This region shares borders with China’s northern Xinjiang Province, Western Mongolia and Kazakhstan. As the name suggests, it is sited on the Russian area of the massive Altai Mountain range, and is essentially Alpine in appearance. It is an important source of fresh water, containing numerous glaciers, lakes and rivers, in addition to having volcanic activity giving rise to numerous hot springs. It is mainly an agricultural region, renowned for its purity of produce, while tourism is also beginning to develop. However, the region does not have a rail network, with most travel being conducted by mountain passes and highways. The capital, Gorno-Altaisk has recently doubled its aircraft handling capacity in response to the increase in up-market tourism, and is also on the main Novosibirsk road, one of the major cities in the Siberian region.
Republic Population: 206,000
An introduction to foreign investment in the Altai Republic can be found here
Altai Krai lies to the north-west of the Altai Republic, and borders Kazakhstan to the south. It is part of the Steppes region, although also somewhat mountainous and again with large water reserves and a long-standing agricultural industry, including some of the worlds finest honeys. Much of the region is UNESCO protected as a world heritage site, meaning polluting industries, despite the presence of raw mineral deposits are discouraged here. The Krai has a rail network that extends into several major Western Siberian cities, and both up-market agricultural, diary, and tourism industries are being developed here. The capital, Barnaul, is well connected as is the second city, Biysk. Both are on the important Novosibirsk highway.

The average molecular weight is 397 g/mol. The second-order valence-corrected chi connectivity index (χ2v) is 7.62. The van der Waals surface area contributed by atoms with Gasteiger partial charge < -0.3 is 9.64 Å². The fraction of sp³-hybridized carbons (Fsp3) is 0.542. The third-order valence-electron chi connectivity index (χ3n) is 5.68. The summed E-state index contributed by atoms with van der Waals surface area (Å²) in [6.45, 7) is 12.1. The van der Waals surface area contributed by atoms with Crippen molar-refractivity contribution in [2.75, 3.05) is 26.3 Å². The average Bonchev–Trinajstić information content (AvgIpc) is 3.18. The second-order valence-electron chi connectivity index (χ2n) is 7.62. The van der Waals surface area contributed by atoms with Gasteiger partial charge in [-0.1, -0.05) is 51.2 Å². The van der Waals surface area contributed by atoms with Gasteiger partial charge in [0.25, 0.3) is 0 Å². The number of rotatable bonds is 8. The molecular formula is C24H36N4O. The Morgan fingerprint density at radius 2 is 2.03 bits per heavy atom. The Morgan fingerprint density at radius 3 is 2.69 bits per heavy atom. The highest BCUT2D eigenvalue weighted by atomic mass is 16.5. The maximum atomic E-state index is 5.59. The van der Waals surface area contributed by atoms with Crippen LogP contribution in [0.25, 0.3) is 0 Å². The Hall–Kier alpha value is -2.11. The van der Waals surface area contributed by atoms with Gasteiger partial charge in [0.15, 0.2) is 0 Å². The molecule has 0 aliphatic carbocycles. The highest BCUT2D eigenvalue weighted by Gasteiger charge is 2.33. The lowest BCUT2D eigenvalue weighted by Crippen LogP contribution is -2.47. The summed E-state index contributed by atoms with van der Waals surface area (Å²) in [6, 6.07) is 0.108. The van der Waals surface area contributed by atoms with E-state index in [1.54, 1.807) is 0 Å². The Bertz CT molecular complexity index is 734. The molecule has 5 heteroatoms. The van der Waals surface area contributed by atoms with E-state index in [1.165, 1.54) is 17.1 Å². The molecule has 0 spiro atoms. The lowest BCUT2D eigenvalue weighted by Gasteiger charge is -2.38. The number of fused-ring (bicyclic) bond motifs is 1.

Krai Population: 2.4 million
An introduction to foreign investment to Altai Krai can be found here